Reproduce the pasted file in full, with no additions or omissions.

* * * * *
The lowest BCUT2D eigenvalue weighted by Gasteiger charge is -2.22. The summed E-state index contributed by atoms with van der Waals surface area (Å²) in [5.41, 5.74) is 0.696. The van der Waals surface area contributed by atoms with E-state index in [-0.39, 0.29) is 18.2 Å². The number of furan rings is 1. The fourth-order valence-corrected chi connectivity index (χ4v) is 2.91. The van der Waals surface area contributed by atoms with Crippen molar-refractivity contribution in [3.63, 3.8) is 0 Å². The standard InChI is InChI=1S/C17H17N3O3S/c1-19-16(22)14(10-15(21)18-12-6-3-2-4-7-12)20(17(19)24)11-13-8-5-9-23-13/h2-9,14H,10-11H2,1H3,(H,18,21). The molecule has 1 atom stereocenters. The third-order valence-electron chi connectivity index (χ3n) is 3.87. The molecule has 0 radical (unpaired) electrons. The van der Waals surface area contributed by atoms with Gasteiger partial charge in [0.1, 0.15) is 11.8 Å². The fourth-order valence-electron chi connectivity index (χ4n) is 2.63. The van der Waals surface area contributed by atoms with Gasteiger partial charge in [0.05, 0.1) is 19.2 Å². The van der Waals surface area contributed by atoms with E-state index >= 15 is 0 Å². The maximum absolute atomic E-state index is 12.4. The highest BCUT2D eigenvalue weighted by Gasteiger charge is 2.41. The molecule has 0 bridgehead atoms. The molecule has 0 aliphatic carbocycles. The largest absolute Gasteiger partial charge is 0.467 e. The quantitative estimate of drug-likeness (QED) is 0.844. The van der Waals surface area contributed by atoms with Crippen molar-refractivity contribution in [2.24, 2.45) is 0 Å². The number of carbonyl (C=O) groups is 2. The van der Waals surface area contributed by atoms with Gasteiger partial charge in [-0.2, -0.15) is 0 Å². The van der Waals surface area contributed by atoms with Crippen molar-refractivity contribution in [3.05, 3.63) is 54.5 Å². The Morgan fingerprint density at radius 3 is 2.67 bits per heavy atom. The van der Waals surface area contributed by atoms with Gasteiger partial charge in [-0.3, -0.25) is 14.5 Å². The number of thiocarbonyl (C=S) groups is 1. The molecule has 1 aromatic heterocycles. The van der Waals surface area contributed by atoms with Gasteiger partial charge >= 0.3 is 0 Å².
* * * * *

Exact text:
The lowest BCUT2D eigenvalue weighted by Gasteiger charge is -2.22. The summed E-state index contributed by atoms with van der Waals surface area (Å²) in [5.41, 5.74) is 0.696. The van der Waals surface area contributed by atoms with E-state index in [-0.39, 0.29) is 18.2 Å². The number of furan rings is 1. The fourth-order valence-corrected chi connectivity index (χ4v) is 2.91. The van der Waals surface area contributed by atoms with Crippen molar-refractivity contribution in [3.63, 3.8) is 0 Å². The standard InChI is InChI=1S/C17H17N3O3S/c1-19-16(22)14(10-15(21)18-12-6-3-2-4-7-12)20(17(19)24)11-13-8-5-9-23-13/h2-9,14H,10-11H2,1H3,(H,18,21). The molecule has 1 atom stereocenters. The third-order valence-electron chi connectivity index (χ3n) is 3.87. The molecule has 0 radical (unpaired) electrons. The van der Waals surface area contributed by atoms with Gasteiger partial charge in [0.1, 0.15) is 11.8 Å². The fourth-order valence-electron chi connectivity index (χ4n) is 2.63. The van der Waals surface area contributed by atoms with Gasteiger partial charge in [0.05, 0.1) is 19.2 Å². The van der Waals surface area contributed by atoms with E-state index >= 15 is 0 Å². The maximum absolute atomic E-state index is 12.4. The highest BCUT2D eigenvalue weighted by Gasteiger charge is 2.41. The molecule has 0 bridgehead atoms. The molecule has 0 aliphatic carbocycles. The largest absolute Gasteiger partial charge is 0.467 e. The quantitative estimate of drug-likeness (QED) is 0.844. The van der Waals surface area contributed by atoms with Crippen molar-refractivity contribution in [2.24, 2.45) is 0 Å². The number of carbonyl (C=O) groups is 2. The van der Waals surface area contributed by atoms with Gasteiger partial charge in [-0.2, -0.15) is 0 Å². The van der Waals surface area contributed by atoms with Crippen molar-refractivity contribution in [3.05, 3.63) is 54.5 Å². The Morgan fingerprint density at radius 3 is 2.67 bits per heavy atom. The van der Waals surface area contributed by atoms with Gasteiger partial charge in [-0.3, -0.25) is 14.5 Å². The number of thiocarbonyl (C=S) groups is 1. The molecule has 1 aromatic heterocycles. The van der Waals surface area contributed by atoms with Gasteiger partial charge >= 0.3 is 0 Å².